This shift in setting, as well as a drastic shift in the lighting design by Kate Baldwin from florescent white to deeply shadowed, also greatly impacted on the interpretation of the sinister energy permeating the Great Australian Play. In the modern day, flickering lights and eerie surveillance video signalled its presence whereas, in the pseudo past of the colonial stage play, the energy was embodied by a masked, Scarecrow-esque figure stalking his screaming victims. Other elements additionally seem to carry the source of this energy’s power as told in a ghost story retold as a play written by Trần’s character, a famed but fading playwright, or in a little golden box handed across timelines and placed prominently on stage or in Lasseter himself as he hypnotised the characters in revelry about their deepest dreams and desires. A late scene in which Howes’s character staggers on stage covered in a blood-like substance was shocking and recalled Australian gothic slasher films like Wolf Creek, which have their own collection of criticism for centring whiteness as the (deserved) victim of a vicious and violent landscape. While the source, manifestation, and intention of the energy were unclear or inconsistent throughout the production, the production design, including use of reverberating echo in Lusty-Cavallari’s sound design, constructed a convincing atmosphere of a haunting; a fitting rebuttal to conventional representations of colonialism in Australian theatre, if a bit muddled.
Similarly, the majority of the performances were also convincing for the way they straddled the tense divide between the meta-narrative of national identity construction and the product of its previous decades. Seeto and Trần stood out for the rounded and complex portrayals of their characters, though with opposite approaches. Seeto played a meek, cowed new writer relegated to note-taker because of her presumed status as a nepo-baby while Trần was brash and outspoken, often appearing like a caged animal with a desperation in her attempt to claw back relevance after her successful play’s debut. Both characters were counting on their reception from producers and audiences to determine their careers’ futures which came through in the thin tension of Seeto and Trần’s physicality and tone. Howes’s and Pimblett’s characters were positioned as a kind of duo with Pimblett’s Lasseter championing his desert gold expedition in the same way that Howes’s modern screenwriter championed the mini serialisation of that life story. As such, they both possessed a swagger and self-assuredness that quickly transformed from galvanising to off-putting. Unfortunately, Howes’s character was also devised as the comic relief for her sarcastic quips and hungover lifestyle which largely didn’t land as humorous due to a stiff and overly professional manner of delivery. Whereas the script could have used a tighter focus, the direction of the performances may have benefited from a softer, looser touch, a “she’ll be right” attitude.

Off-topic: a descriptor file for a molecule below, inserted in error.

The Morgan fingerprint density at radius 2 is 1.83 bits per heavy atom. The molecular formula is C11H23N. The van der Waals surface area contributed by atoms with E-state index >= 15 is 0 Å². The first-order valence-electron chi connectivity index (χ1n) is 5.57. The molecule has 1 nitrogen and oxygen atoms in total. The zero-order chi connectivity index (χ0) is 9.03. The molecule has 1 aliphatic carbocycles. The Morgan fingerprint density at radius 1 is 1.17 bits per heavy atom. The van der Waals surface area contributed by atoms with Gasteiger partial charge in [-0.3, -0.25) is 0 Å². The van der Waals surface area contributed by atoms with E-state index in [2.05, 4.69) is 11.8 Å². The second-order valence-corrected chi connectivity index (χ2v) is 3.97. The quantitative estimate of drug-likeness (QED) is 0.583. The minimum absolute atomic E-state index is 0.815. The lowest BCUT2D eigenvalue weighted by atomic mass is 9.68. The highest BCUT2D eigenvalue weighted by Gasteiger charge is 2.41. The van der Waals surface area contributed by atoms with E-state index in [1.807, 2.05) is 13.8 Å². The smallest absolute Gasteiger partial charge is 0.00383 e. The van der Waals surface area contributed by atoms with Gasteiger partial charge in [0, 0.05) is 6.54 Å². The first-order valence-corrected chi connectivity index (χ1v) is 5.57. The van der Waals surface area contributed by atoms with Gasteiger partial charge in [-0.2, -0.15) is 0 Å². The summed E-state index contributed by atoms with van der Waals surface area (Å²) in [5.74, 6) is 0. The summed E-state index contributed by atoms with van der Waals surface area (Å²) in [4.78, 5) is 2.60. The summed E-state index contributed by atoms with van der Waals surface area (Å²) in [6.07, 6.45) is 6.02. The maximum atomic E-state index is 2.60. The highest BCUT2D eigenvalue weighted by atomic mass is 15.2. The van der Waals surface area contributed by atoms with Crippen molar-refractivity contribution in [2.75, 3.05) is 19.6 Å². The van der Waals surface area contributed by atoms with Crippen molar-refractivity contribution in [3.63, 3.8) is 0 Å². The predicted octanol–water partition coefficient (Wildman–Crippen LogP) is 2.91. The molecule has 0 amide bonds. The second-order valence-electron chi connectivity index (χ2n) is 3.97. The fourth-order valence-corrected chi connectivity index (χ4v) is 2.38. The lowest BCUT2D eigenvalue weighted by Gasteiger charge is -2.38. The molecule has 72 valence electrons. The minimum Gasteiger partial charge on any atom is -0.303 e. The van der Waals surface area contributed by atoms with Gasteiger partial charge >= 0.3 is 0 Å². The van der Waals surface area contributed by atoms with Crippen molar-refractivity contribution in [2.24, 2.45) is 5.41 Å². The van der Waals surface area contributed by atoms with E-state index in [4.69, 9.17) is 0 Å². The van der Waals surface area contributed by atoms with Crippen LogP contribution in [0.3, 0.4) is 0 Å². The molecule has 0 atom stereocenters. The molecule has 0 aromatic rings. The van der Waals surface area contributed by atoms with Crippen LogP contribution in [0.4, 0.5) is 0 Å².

The intention of the Great Australian play is pertinent and valuable; pernicious narratives about whiteness and colonialism must be identified, interrogated, and dismantled. It’s particularly refreshing to see that work being done within Australian theatre through Australian theatre. The cleverest scene in the production was constructed from lines lifted from Australian classics like Summer of the Seventeenth Doll, decontextualising in order to more closely examine the attitudes and myths at play. However, the ambitious amount of narrative elements involved in the script, a self-serious spirit in the performances and direction, and the simple length of the thing at over two hours made for an exhausting demonstration cynicism, dis-ease, darkness.
The Great Australian Play ran at the Old Fitz Theatre from September 17th – October 8th